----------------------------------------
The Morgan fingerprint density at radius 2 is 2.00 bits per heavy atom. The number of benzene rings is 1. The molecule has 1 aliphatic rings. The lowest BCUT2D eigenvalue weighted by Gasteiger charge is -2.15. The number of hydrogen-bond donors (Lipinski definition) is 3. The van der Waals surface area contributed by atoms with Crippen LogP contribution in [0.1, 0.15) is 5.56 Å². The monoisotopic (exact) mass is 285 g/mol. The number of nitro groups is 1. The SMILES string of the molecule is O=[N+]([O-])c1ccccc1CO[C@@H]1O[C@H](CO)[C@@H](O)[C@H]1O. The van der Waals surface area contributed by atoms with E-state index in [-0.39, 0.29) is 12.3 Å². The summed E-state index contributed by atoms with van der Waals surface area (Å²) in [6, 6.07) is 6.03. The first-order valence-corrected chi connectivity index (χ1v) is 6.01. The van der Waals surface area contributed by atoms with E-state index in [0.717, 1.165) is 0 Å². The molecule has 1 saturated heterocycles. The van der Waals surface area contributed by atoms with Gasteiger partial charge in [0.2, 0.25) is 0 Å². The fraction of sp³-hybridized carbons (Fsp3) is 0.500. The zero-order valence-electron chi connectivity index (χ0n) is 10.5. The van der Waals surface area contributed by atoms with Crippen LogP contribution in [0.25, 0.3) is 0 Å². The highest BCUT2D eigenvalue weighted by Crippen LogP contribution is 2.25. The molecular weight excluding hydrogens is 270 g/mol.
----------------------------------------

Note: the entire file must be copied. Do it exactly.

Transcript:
The Morgan fingerprint density at radius 2 is 2.00 bits per heavy atom. The number of benzene rings is 1. The molecule has 1 aliphatic rings. The lowest BCUT2D eigenvalue weighted by Gasteiger charge is -2.15. The number of hydrogen-bond donors (Lipinski definition) is 3. The van der Waals surface area contributed by atoms with Crippen LogP contribution in [0.1, 0.15) is 5.56 Å². The monoisotopic (exact) mass is 285 g/mol. The number of nitro groups is 1. The SMILES string of the molecule is O=[N+]([O-])c1ccccc1CO[C@@H]1O[C@H](CO)[C@@H](O)[C@H]1O. The van der Waals surface area contributed by atoms with E-state index in [-0.39, 0.29) is 12.3 Å². The summed E-state index contributed by atoms with van der Waals surface area (Å²) in [6, 6.07) is 6.03. The first-order valence-corrected chi connectivity index (χ1v) is 6.01. The van der Waals surface area contributed by atoms with E-state index in [0.717, 1.165) is 0 Å². The molecule has 1 saturated heterocycles. The van der Waals surface area contributed by atoms with Gasteiger partial charge in [0.2, 0.25) is 0 Å². The fraction of sp³-hybridized carbons (Fsp3) is 0.500. The zero-order valence-electron chi connectivity index (χ0n) is 10.5. The van der Waals surface area contributed by atoms with Crippen LogP contribution in [0.25, 0.3) is 0 Å². The highest BCUT2D eigenvalue weighted by Crippen LogP contribution is 2.25. The molecular weight excluding hydrogens is 270 g/mol.